Tid Bits to Know
- On the Prairies the principle mode of transportation other than walking was the birch bark canoe.
- Canoes on the Pacific Coast were usually constructed of cedar or redwood. They were hollowed or dug out, could hold up to sixty people, depending on the size of the tree used.
- Before the Europeans introduced beads, ribbon and buttons, many Aboriginal women used porcupine quills to decorate clothing.
- Saskatoon berries and chokecherries were some of the favorite berries of the Cree.
- There are six major cultural regions of First Nations in Canada (from east to west): Woodland, Iroquois of south eastern Ontario, Plains, Plateau, Pacific Coast, and First Nations of the Mackenzie and Yukon River basins. http://www.edukits.ca/aboriginal/origin/grade3/tidbits/index2.htm
- In order for a Blackfoot woman to catch a porcupine to harvest its quills, she had to corner it and cover it with a blanket. This would scare the porcupine, who would then drop his quills out of fear into the blanket.
- The Montreal Canoe was the largest birchbark vessel created in Canada.
- Paper birch bark was used across Canada to construct canoes.
- Aboriginal groups across Canada were successful in developing and adapting canoes to meet the needs of either shallow or coastal waters.
- White Cedar and Spruce were other popular trees that were utilized for canoe construction.
- The dugout canoe used in coastal regions was well suited for large expanses of water and its construction made efficient use of the local resources. In contrast, the birch bark canoe made from resources available inland is just as well suited for travel on small waterways and for transfer between these small waterways.
- As an application of this principle canoes meant to carry large loads or navigate rough waters were larger for reasons of carrying capacity and stability.
- Canoe design blends scientific principles of buoyancy and drag. Archimedes' principle states that the buoyant force on an object is equal to the weight of the fluid which it displaces. This means that a large volume boat will displace more water and has a greater buoyant force exerted on it allowing it to carry more weight. As an application of this principle canoes meant to carry large loads or navigate rough waters were larger for reasons of carrying capacity and stability. This knowledge was blended with a need to minimize drag. The canoe's drag is minimized by shaping it so that it flows through the water while disturbing it to the least degree possible. Aboriginal designs accomplished this through sharp bow and stem lines and narrow width canoes. The latter also affects stability, AR canoes compromise the stability and carrying capacity of large wide boats and the speed and efficiency of long narrow canoes. Aboriginal designs from across North America reflected their needs.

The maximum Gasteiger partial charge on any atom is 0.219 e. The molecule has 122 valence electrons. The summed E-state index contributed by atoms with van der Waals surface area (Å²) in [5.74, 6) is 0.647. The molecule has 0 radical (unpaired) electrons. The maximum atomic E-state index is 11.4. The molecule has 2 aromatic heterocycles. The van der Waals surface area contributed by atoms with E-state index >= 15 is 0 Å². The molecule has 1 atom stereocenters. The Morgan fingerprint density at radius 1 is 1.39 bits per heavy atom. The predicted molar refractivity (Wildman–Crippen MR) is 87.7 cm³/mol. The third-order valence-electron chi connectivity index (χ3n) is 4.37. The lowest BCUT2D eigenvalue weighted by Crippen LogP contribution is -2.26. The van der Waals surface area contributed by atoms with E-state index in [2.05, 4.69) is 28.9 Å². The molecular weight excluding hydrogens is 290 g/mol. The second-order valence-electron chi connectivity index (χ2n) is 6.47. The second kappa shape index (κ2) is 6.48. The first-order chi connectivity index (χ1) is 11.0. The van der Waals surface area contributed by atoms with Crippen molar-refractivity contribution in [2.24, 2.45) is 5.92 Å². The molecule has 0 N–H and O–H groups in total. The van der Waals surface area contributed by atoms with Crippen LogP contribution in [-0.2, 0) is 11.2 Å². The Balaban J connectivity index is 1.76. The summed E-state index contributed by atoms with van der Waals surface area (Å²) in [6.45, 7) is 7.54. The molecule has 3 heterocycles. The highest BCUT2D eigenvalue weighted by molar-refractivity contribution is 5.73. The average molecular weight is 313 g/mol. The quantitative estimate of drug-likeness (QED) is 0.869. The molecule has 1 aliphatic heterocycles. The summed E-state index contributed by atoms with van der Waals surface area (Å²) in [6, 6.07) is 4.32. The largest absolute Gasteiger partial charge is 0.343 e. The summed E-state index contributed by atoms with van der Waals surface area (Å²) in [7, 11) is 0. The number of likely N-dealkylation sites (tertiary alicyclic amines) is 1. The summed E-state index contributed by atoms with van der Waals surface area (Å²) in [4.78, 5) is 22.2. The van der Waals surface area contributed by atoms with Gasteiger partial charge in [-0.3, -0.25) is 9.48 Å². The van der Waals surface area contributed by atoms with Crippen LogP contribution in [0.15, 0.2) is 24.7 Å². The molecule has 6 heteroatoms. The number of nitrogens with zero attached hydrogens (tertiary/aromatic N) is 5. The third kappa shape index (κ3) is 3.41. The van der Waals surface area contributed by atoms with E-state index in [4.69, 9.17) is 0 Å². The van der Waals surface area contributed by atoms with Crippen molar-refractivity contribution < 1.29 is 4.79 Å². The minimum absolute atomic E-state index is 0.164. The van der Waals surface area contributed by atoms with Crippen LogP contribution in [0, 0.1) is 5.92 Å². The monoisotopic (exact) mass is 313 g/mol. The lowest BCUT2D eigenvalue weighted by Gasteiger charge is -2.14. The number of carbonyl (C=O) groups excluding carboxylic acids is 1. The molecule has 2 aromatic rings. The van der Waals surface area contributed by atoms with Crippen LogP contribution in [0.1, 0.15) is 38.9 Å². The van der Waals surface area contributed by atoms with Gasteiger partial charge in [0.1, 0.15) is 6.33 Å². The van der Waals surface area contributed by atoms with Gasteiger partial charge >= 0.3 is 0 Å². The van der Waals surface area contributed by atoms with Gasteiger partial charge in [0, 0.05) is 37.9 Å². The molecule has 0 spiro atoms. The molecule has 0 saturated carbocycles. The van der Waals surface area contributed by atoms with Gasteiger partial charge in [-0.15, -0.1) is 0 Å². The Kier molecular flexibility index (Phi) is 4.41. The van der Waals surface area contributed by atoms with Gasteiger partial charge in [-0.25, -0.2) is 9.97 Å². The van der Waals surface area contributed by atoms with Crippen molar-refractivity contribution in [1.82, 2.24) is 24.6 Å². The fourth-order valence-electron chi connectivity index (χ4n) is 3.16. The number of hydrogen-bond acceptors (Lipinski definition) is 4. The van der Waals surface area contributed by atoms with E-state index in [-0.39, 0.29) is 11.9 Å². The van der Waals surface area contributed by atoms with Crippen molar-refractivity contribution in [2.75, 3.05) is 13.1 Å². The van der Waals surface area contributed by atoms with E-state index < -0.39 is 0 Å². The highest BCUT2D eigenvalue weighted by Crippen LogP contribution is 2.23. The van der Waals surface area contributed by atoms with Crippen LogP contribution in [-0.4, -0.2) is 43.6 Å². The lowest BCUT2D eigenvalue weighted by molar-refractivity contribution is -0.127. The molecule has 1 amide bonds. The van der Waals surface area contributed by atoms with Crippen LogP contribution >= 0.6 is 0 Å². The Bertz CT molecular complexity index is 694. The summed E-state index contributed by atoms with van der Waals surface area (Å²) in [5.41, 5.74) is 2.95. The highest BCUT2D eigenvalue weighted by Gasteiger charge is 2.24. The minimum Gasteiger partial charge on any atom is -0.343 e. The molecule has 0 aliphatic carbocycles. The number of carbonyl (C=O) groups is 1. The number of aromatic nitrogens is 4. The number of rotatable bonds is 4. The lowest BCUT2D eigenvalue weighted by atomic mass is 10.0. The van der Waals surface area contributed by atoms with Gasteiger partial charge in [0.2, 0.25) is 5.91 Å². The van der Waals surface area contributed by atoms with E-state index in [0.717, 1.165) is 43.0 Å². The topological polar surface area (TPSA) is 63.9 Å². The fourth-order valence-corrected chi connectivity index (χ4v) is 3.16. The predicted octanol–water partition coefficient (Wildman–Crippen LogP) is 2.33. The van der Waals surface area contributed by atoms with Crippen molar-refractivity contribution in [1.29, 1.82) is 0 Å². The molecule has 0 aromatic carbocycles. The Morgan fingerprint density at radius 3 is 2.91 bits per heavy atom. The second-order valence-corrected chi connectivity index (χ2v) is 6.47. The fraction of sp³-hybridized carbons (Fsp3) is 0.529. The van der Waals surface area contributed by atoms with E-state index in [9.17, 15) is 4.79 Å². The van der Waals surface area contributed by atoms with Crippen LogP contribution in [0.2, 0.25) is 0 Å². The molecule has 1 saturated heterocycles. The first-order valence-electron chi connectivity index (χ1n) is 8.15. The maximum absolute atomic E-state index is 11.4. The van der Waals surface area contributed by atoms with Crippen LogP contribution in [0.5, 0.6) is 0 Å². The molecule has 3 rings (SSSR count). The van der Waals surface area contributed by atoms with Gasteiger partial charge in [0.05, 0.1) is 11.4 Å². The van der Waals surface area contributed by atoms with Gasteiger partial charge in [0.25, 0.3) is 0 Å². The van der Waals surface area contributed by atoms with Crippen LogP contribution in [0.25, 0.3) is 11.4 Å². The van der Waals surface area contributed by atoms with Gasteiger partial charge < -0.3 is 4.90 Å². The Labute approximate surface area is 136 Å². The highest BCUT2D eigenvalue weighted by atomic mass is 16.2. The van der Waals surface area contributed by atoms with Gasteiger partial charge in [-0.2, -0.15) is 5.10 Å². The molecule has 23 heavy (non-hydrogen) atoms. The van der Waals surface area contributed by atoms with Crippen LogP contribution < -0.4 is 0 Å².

- The materials of canoe construction also demonstrate a great deal of scientific knowledge: birch bark sheets for the hull, white cedar for planing and ribs, spruce and tamarack roots for binding seams, and spruce gum for sealing. These materials were chosen on the basis of weight, strength, and availability. Construction techniques took advantage of the materials' natural properties: wood was shaped when green and wet and sap was reduced to take advantage of its adhesive and sealant properties.
- Today's canoes have changed but they remain an important method of travel for many Aboriginal People. The use of engines and modem materials has changed the canoe in the James Bay region but their design remains Aboriginal as are the people who continue to construct them.